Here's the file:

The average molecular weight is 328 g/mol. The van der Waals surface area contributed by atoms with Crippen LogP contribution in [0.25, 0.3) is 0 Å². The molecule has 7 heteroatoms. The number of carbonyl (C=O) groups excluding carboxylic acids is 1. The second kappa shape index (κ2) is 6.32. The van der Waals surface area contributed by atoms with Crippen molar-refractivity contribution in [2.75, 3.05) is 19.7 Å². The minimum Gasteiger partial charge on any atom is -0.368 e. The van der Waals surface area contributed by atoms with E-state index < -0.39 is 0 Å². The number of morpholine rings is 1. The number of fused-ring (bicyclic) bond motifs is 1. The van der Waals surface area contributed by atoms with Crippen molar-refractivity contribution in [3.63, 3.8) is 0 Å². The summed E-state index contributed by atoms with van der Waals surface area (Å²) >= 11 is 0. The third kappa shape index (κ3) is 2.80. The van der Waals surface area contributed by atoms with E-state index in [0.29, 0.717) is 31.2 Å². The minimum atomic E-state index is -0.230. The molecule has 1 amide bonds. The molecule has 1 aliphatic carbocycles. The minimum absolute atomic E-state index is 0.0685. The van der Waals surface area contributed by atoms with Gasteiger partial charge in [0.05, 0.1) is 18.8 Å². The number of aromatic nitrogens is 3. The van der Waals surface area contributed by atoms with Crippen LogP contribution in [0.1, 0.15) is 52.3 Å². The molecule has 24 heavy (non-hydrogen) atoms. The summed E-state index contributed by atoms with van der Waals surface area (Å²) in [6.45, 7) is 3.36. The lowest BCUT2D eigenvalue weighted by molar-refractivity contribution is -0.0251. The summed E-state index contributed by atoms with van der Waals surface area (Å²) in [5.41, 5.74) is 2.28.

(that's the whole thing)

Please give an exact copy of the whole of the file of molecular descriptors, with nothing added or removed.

The average molecular weight is 328 g/mol. The van der Waals surface area contributed by atoms with Crippen LogP contribution in [0.25, 0.3) is 0 Å². The molecule has 7 heteroatoms. The number of carbonyl (C=O) groups excluding carboxylic acids is 1. The second kappa shape index (κ2) is 6.32. The van der Waals surface area contributed by atoms with Crippen molar-refractivity contribution in [2.75, 3.05) is 19.7 Å². The minimum Gasteiger partial charge on any atom is -0.368 e. The van der Waals surface area contributed by atoms with E-state index < -0.39 is 0 Å². The number of morpholine rings is 1. The number of fused-ring (bicyclic) bond motifs is 1. The van der Waals surface area contributed by atoms with Crippen molar-refractivity contribution in [3.63, 3.8) is 0 Å². The summed E-state index contributed by atoms with van der Waals surface area (Å²) >= 11 is 0. The third kappa shape index (κ3) is 2.80. The van der Waals surface area contributed by atoms with E-state index in [0.29, 0.717) is 31.2 Å². The minimum atomic E-state index is -0.230. The molecule has 1 amide bonds. The molecule has 1 aliphatic carbocycles. The minimum absolute atomic E-state index is 0.0685. The van der Waals surface area contributed by atoms with Gasteiger partial charge in [0.05, 0.1) is 18.8 Å². The number of aromatic nitrogens is 3. The van der Waals surface area contributed by atoms with Crippen LogP contribution in [0.1, 0.15) is 52.3 Å². The molecule has 24 heavy (non-hydrogen) atoms. The summed E-state index contributed by atoms with van der Waals surface area (Å²) in [6.45, 7) is 3.36. The lowest BCUT2D eigenvalue weighted by molar-refractivity contribution is -0.0251. The summed E-state index contributed by atoms with van der Waals surface area (Å²) in [5.41, 5.74) is 2.28.